Is Color Affecting Plastic Recycling?

Color Plastic Bottles

The plastic industry uses color in almost all applications, as it gives an aesthetic and personal feel to the product.

Brand owners can achieve qualities such as “warm”, “soft”, “shiny” and “pleasant” through color, but is it affecting post-consumer recycled?

Mechanical recycling is the most common recycling method for thermoplastic polymers and consists of several phases in which recyclers sort plastics depending on their type, shape, density, size, and color. Once the materials are sorted, washed, and grounded, they are melted into pellets for commercialization.

At the same time, the use of color becomes a necessity when creating an identity in a plastic product. To achieve this goal, brand owners add pigments or colorants to the polymers.

Plastics mix during recycling… colors too

PET Bottles PlasticPlastics of all colors will mix in the mechanical recycling process. Just like in the theory of color, if you mix all tones together, you obtain black. The same happens here. We obtain a post-consumer recycled from a dark tonality. Depigmented recycled plastic has a higher price on the market, hence reuse options for dark-colored post-consumer recycled are only in down-graded applications.

Brand owners, however, acknowledge their influence on sustainability. Sprite, for example, changed its bottle color from green to transparent to help obtain high-value recycled plastic.

Carbon Black affects the sorting process

Another problem that can come with colored plastic, specifically with black, is the “Carbon Black”, which in some countries causes misleading plastic sorting.

Normally, recycling plants use near-infrared (NIR) technology to sort plastics. Unfortunately, that technology cannot detect products containing such pigment and therefore it cannot sort them for recycling.

Carbon black color plastic affects recycling process

Black-colored plastic without carbon black pigment. Courtesy of Avient PolyOne.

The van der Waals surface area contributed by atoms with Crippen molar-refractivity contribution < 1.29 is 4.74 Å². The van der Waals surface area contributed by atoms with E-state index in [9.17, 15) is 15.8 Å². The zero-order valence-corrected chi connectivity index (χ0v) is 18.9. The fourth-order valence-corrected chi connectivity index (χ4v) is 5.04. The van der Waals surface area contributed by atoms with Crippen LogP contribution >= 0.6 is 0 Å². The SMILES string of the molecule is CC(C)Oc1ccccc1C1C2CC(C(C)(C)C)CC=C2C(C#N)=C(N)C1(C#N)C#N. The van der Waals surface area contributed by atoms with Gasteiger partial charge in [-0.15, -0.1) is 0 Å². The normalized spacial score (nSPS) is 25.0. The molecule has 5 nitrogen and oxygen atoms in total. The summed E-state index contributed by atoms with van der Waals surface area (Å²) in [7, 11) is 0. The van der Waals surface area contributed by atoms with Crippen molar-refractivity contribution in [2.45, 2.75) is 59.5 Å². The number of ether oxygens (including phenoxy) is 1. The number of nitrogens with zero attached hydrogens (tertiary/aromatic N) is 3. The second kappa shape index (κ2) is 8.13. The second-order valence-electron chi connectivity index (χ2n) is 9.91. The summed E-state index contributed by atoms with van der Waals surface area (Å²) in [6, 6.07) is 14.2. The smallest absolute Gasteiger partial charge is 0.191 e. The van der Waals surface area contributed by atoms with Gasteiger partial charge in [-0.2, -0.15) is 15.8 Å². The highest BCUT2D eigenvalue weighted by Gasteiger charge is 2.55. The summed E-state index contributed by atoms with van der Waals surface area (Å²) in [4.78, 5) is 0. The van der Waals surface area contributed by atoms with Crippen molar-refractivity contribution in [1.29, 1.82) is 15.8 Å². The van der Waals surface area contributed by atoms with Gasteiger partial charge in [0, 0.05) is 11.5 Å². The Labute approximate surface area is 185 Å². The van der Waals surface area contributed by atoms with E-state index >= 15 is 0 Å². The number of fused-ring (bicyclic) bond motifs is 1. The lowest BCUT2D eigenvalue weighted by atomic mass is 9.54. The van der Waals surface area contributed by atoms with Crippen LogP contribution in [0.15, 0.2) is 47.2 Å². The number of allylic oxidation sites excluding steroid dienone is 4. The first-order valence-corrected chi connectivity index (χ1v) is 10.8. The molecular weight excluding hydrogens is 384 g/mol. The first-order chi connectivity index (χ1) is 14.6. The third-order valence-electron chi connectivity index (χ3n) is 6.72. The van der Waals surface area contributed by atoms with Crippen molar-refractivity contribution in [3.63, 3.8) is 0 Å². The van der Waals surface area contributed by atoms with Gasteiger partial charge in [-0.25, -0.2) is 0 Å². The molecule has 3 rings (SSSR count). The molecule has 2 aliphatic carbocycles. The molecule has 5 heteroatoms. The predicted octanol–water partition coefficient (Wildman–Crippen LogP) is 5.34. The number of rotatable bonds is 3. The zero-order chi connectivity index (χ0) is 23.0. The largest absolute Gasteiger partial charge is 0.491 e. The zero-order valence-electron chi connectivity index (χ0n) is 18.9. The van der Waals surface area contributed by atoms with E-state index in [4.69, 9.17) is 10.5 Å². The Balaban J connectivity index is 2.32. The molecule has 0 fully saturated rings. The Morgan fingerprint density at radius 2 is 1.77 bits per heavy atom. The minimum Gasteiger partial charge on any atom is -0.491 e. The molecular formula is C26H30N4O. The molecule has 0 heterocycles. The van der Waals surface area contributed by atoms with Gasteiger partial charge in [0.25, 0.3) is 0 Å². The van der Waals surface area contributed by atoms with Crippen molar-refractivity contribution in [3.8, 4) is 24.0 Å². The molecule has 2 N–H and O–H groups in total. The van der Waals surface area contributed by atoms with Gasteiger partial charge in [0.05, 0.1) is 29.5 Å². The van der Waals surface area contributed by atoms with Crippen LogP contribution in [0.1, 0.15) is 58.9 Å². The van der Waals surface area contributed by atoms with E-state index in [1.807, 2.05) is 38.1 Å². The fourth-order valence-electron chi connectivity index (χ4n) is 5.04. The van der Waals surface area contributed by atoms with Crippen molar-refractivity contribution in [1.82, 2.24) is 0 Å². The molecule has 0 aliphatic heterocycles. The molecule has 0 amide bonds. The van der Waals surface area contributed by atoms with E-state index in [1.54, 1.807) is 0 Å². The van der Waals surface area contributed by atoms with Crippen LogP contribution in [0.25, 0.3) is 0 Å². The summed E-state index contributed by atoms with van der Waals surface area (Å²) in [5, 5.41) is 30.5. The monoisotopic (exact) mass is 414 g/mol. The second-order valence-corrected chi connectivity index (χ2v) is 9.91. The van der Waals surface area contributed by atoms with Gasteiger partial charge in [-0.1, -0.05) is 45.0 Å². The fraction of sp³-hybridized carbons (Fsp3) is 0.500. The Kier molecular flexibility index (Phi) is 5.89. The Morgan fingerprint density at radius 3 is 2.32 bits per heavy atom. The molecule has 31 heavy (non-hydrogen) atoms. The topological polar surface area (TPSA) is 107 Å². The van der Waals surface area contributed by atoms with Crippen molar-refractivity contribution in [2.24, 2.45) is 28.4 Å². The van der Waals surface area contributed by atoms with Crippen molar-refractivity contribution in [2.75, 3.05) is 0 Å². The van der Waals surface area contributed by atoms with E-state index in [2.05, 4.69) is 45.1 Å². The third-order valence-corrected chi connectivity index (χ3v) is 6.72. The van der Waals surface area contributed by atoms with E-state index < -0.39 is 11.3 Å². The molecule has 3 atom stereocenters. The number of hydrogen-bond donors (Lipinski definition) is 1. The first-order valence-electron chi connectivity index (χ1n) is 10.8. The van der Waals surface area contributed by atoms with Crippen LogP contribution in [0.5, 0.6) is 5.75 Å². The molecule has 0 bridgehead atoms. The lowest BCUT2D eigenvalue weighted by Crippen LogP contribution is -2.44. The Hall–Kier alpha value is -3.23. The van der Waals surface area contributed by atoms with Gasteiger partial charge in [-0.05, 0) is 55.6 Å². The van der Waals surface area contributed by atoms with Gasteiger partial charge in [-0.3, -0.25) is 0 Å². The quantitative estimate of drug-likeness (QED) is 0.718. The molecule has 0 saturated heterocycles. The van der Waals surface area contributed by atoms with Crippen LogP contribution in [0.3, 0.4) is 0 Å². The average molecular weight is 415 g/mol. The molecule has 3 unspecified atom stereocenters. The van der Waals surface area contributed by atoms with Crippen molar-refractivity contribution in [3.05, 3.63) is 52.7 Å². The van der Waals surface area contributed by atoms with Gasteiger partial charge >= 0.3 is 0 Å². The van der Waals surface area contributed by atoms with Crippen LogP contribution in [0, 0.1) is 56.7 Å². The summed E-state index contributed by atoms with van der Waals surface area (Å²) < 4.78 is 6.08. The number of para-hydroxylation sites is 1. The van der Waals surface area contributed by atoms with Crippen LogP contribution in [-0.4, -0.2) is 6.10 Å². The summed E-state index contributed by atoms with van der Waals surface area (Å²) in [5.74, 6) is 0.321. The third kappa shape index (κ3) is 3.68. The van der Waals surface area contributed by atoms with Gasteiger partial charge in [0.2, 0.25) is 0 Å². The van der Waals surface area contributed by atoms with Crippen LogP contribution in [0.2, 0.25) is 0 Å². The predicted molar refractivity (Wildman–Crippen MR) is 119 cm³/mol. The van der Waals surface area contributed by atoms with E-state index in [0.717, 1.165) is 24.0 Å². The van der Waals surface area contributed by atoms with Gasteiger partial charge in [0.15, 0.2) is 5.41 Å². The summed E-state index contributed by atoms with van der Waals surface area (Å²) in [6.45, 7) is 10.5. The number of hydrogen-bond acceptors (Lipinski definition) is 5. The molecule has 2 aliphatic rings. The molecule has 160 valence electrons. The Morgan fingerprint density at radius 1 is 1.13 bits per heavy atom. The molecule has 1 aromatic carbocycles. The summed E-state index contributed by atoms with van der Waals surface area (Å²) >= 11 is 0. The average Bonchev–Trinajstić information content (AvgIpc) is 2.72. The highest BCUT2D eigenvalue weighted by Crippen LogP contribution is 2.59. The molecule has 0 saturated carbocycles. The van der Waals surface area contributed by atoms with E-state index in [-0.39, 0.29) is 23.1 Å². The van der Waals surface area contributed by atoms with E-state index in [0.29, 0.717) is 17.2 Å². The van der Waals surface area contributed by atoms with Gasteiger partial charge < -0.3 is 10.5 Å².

For this issue, Avient, for example, introduces the black pigment “OnColor Infrared Sortable Black for Recyclable Packaging”. It is a black pigment detectable by polymer sorting systems using near-infrared technology.

And like this, there are many other brands that are removing strong pigments from their products to prevent the loss of recycled plastic value and working on pigments that support a circular economy.

By Juliana Montoya | November 2, 2023

The 2 comments

Join the discussion and tell us your opinion.

  1. In my opinion there is generally no need for color in plastic packaging material, especially when this is compared to the value of combatting climate change and mass extinction (which are both happening now). A good example is color less transparent drink bottles, a new one should become natural coloured HDPE shampoo bottle.
    Color and other marketing can easily be achieved through a sleeve that should be able to be disconnected easily.

    1. Niels, I agree with you that, in most cases, we don’t need strong colors in packaging (maybe in PCR the situation is a bit different) it’s just a matter of brand identity, which has little to do with sustainability. Many brands are taking that step, but others are keeping color to attract attention on the shelf. For there to be a real change, the big brands must dare, an example is Danone, which no longer even has a label on some products.

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